The Johns Hopkins Gazette: May 15, 2000
May 15, 2000
VOL. 29, NO. 36


For The Record: Cheers

Johns Hopkins Gazette Online Edition

Cheers is a monthly listing of honors and awards received by faculty, staff and students plus recent appointments and promotions. Contributions must be submitted in writing and be accompanied by a phone number.

Arts and Sciences

Thomas Lectka, an associate professor of chemistry, is among 104 outstanding young scientists and economists selected to receive Sloan Research Fellowships. The fellowships are awarded to scientists in the early stages of their careers on the basis of their exceptional promise to contribute to the advancement of knowledge. Twenty-four former fellows have won Nobel Prizes.

Dana B. Harrar and Brian Bronzo, both juniors, have been awarded the 2000 Pfizer Undergraduate Summer Fellowship in Molecular Biology. The award is provided by the Pfizer Company to support summer research.


Richard Ambinder has been named director of the Division of Hematologic Malignancies. Ambinder is an associate professor of oncology, pathology, and pharmacology and molecular sciences.

Curt Civin, director of Pediatric Oncology and King Fahd Professor of Oncology and Pediatrics, has been named editor in chief of the journal Stem Cell. Civin is the inventor of a stem cell selection process that has paved the way for more effective, less toxic cancer therapies.

John F. Dicello is one of six new members appointed for six-year terms to the 85-person National Council on Radiation Protection and Measurements, a private organization chartered by Congress that develops and disseminates recommendations related to ionizing and non-ionizing radiation. Dicello is a professor of oncology and director of medical physics in the Division of Radiation Oncology, with a joint appointment in the Department of Environmental Health Sciences in the School of Public Health.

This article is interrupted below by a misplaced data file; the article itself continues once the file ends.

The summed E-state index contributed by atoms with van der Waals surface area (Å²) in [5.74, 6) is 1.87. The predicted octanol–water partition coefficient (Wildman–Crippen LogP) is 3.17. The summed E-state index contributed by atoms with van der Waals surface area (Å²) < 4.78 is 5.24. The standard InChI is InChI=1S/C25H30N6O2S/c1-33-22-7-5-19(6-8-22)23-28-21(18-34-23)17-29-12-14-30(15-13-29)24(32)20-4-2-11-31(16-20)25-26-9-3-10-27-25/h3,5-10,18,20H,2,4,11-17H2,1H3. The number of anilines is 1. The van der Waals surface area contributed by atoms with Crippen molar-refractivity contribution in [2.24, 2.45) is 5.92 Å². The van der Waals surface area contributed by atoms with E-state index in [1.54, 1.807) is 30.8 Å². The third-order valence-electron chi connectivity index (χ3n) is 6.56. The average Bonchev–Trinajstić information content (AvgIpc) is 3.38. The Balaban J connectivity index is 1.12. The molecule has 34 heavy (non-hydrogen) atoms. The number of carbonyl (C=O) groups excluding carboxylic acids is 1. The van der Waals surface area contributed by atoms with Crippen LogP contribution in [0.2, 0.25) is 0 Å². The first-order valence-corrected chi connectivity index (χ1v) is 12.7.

John Flynn, clinical director of the Division of General Internal Medicine, has received a Clinician Scholar Educator Award from the American College of Rheumatology. The peer-reviewed award, which provides $50,000 a year for three years, recognizes and supports rheumatologists dedicated to providing an exemplary educational experience. Flynn is an associate professor in the divisions of General Internal Medicine and Molecular and Clinical Rheumatology, and an assistant professor in the Department of Psychiatry and Behavioral Sciences.

Gary B. Green, assistant professor of emergency medicine, has been awarded the Order of the International Federation for Emergency Medicine for his contributions to his field worldwide. Green is president of Emergency International Inc., a humanitarian organization he co-founded that has implemented emergency medicine development projects in more than a dozen countries. He also consults with the governments of Guatemala, Nicaragua, Panama and Cuba in emergency care and disaster preparedness.